Michael Davis’ short fiction has appeared in over 33 magazines and journals and he has published two collections of stories, Gravity and Cruel Stars. He has an MFA in fiction writing from the University of Montana and a PhD in English from Western Michigan University. He lives in the United Kingdom where he works as an academic editor and freelance journalist.
You Are Somewhere Else
The tourists and their wallets are green and blue, hot pink and maroon in the slanting light. But I am getting thinner. And my hand is pale.
It floats easily, simply, into the bag hooked on the chair behind me. The waiter watches me do it and smiles. I smile at him. It’s almost too much to smile anymore, every movement an investment, a down payment, a thought about the future.
In the shadow of the buildings, the light comes down sideways and the tourists murmur. They are German, Italian, Japanese, American. The day I see a Mexican is a lucky day. The day I hear a Brooklyn accent will be a day outside of time. And the surfers of Malibu under Navštivte krásné Malibu, and the lights of Fiji on hanging postcards, and the antique cameras of collectors poised in window displays—these are my omens, my auguries.
How much thinner I’ve become is no longer a matter for idle speculation. The matter of my weight loss—that I don’t eat the way one should, that I’ve slept in alleys and danced on bridges and exited by windows in the rain, my dope-fired heart surging in my chest, about to pop—is merely a question of numbers now, only for a learned doctor to measure how I can be living more like I’m dying. I would appreciate seeing a doctor soon. I would really, really appreciate an understanding nurse, clean walls, someone in white who could tell me how I might continue.
My hovering hand returns with a leather wallet, stained burgundy, that smells like Dior. Now my hand smells like Dior. And my pocket. And the streets off Charles Square will smell like Dior when I hold the wallet to my face and breathe in the money, the pure thickness of it that passes for life, for nightlife, in this Praha of my dreams, of my sorrows, of all my footsteps on all the cobblestones, as I wake and dream and sometimes move in-between.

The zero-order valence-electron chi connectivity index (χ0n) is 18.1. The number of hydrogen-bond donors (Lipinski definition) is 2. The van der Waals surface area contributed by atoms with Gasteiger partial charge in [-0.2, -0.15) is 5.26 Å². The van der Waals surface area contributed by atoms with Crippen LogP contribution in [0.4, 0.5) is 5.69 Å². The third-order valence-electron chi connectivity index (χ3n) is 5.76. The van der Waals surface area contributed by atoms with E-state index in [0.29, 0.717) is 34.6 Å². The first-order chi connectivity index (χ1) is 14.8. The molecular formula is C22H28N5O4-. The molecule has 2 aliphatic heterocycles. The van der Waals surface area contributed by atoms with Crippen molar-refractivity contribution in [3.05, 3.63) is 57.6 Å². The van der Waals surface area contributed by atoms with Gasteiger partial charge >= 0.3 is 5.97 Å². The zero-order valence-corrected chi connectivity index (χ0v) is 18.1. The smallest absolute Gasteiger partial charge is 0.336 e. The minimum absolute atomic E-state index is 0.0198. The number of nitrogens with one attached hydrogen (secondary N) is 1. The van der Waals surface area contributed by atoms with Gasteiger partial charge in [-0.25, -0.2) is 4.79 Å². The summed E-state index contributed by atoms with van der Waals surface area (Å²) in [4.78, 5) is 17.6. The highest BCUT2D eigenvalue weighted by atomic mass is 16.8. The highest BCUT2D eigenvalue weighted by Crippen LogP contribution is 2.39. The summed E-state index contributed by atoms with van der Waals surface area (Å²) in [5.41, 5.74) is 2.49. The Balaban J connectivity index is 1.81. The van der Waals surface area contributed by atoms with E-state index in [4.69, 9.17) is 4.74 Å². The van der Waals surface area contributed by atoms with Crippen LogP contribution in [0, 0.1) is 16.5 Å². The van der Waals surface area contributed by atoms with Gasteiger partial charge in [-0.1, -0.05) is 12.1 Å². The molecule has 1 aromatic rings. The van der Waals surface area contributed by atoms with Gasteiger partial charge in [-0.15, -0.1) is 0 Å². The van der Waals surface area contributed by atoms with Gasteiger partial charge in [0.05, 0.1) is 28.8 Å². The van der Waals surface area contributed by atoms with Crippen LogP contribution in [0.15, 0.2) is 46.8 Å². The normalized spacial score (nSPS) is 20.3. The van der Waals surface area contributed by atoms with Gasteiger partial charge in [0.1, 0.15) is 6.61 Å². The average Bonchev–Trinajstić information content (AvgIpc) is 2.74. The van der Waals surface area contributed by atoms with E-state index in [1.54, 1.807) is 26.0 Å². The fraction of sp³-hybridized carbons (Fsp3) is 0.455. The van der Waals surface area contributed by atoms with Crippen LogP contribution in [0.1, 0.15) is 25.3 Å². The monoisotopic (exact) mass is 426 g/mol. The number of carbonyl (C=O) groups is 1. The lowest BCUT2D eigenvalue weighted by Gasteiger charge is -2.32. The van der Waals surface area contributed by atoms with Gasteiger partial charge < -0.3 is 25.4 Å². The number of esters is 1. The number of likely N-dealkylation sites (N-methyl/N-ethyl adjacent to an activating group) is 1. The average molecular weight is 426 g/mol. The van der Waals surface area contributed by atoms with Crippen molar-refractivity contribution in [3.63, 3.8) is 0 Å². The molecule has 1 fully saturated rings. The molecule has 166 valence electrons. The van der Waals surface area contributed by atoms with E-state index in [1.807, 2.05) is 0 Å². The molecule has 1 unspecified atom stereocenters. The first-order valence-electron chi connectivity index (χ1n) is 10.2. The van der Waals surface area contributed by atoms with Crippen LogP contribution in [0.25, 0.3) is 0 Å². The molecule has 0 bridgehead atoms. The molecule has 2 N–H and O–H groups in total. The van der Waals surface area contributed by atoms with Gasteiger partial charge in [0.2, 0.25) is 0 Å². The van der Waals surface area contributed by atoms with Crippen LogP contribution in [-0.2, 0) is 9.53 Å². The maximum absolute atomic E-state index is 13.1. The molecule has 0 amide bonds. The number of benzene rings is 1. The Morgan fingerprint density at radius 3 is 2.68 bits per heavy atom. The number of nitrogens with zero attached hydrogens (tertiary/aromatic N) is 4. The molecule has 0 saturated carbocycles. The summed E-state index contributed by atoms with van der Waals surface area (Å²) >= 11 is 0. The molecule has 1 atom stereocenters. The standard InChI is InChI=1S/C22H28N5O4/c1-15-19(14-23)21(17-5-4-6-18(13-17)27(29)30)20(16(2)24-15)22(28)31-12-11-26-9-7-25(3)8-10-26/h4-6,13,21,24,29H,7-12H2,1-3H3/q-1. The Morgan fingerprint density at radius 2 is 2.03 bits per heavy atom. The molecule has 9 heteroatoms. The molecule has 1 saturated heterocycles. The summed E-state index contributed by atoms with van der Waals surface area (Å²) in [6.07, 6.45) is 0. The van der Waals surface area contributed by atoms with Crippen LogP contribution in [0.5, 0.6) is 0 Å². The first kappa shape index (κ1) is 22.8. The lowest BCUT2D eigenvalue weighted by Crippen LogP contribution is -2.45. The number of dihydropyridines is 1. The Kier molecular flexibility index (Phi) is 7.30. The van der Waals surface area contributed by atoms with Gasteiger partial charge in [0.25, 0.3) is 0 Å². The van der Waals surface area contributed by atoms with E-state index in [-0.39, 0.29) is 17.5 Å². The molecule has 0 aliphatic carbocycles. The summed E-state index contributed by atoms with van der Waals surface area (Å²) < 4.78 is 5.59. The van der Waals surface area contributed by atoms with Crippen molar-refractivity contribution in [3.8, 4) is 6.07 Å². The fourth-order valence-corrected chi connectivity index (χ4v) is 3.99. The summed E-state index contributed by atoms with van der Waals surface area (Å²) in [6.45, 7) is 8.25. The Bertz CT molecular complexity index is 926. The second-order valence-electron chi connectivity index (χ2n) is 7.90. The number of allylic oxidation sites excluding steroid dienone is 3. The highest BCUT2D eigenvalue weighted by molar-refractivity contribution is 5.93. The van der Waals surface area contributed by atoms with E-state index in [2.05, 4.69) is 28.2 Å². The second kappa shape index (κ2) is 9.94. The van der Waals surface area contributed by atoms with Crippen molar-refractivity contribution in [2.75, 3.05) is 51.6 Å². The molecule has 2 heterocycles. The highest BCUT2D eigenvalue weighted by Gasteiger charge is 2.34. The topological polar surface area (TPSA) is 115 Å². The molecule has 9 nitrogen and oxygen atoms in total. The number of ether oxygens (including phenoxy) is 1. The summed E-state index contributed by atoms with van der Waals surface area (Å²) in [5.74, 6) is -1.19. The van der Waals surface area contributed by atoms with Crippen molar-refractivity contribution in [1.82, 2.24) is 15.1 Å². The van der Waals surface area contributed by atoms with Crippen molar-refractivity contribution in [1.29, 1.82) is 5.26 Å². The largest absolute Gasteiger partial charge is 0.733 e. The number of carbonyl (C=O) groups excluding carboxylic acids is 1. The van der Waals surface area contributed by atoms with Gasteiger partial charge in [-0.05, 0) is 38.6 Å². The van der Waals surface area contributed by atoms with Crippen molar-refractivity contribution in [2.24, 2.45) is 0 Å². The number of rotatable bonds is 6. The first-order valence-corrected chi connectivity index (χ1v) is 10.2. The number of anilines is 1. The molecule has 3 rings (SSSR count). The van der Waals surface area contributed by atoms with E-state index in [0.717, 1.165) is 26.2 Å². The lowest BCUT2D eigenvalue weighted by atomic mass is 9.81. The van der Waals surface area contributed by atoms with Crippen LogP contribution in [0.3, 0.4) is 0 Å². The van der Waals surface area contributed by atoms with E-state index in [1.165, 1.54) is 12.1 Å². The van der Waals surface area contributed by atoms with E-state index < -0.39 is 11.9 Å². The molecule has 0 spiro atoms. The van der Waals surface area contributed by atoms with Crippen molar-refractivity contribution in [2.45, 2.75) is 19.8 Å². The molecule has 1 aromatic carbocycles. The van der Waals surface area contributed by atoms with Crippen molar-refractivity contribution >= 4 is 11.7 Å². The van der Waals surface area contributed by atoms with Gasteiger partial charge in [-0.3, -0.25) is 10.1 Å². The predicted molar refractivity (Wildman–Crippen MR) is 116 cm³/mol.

I pay for my beer and the blonde waiter with cropped hair and a scar that blends into a long dimple, waves. His hatred of tourists fixes his grin when he brings the check and the sweet smelling woman begins to panic, one wallet lighter. I move into the crowd of the square. The light is falling. And it isn’t anything like a simple, vertical American light. The light always falls sideways here, always crooked, not unlike my heart.
A heart can go sideways in a moment. But the swans in the fountains stay straight, their wings spread open, their necks arced like snakes—as snakes would rise if drawn up from their reptilian dream the way dinosaurs are said to have slowly entered the air as birds. And how much swaying and arcing must there have been to translate them into flight? And at what cost? And what was lost?
On Starometzke Street every restaurant sells pizza and tortellini, beer and dumplings. Waiters in white with black aprons. Narrow, vinyl pavilions over picnic tables and crowds of Japanese ordering salads by gesture. Everyone comes to watch Mikuláš’ enormous clock strike eight, the Apostles, Vanity, and Death clicking out for photos on the same track they’ve taken since they were added in 1866. But I am merely hot. Or I am cold. Or I am inhaling the wallet and its 700 koruna that smell like J’adore in spring.